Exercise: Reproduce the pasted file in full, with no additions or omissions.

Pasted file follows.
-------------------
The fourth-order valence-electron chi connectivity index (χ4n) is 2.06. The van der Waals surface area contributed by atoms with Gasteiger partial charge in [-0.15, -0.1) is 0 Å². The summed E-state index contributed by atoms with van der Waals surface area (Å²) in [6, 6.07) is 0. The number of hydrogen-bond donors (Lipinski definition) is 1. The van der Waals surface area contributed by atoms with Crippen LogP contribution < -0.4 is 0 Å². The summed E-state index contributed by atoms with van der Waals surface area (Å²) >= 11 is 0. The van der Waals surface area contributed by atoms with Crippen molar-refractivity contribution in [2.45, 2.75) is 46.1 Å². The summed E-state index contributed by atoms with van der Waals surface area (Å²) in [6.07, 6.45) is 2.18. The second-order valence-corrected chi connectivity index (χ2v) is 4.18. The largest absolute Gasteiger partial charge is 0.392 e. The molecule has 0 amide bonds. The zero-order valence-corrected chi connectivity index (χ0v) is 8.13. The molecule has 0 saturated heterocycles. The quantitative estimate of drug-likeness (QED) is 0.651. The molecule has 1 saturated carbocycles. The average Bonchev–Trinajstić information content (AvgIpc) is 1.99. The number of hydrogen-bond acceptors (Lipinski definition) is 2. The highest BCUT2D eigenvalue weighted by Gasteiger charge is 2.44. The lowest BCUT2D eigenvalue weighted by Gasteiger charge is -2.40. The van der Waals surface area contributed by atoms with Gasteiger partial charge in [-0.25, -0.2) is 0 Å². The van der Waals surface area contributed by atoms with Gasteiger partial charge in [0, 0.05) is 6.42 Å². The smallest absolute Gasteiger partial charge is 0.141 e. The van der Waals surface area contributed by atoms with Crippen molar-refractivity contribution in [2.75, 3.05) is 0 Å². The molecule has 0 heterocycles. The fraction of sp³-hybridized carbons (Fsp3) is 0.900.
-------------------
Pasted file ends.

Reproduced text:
The fourth-order valence-electron chi connectivity index (χ4n) is 2.06. The van der Waals surface area contributed by atoms with Gasteiger partial charge in [-0.15, -0.1) is 0 Å². The summed E-state index contributed by atoms with van der Waals surface area (Å²) in [6, 6.07) is 0. The number of hydrogen-bond donors (Lipinski definition) is 1. The van der Waals surface area contributed by atoms with Crippen LogP contribution < -0.4 is 0 Å². The summed E-state index contributed by atoms with van der Waals surface area (Å²) >= 11 is 0. The van der Waals surface area contributed by atoms with Crippen molar-refractivity contribution in [2.45, 2.75) is 46.1 Å². The summed E-state index contributed by atoms with van der Waals surface area (Å²) in [6.07, 6.45) is 2.18. The second-order valence-corrected chi connectivity index (χ2v) is 4.18. The largest absolute Gasteiger partial charge is 0.392 e. The molecule has 0 amide bonds. The zero-order valence-corrected chi connectivity index (χ0v) is 8.13. The molecule has 0 saturated heterocycles. The quantitative estimate of drug-likeness (QED) is 0.651. The molecule has 1 saturated carbocycles. The average Bonchev–Trinajstić information content (AvgIpc) is 1.99. The number of hydrogen-bond acceptors (Lipinski definition) is 2. The highest BCUT2D eigenvalue weighted by Gasteiger charge is 2.44. The lowest BCUT2D eigenvalue weighted by Gasteiger charge is -2.40. The van der Waals surface area contributed by atoms with Gasteiger partial charge in [-0.25, -0.2) is 0 Å². The van der Waals surface area contributed by atoms with Gasteiger partial charge in [0, 0.05) is 6.42 Å². The smallest absolute Gasteiger partial charge is 0.141 e. The van der Waals surface area contributed by atoms with Crippen molar-refractivity contribution in [2.75, 3.05) is 0 Å². The molecule has 0 heterocycles. The fraction of sp³-hybridized carbons (Fsp3) is 0.900.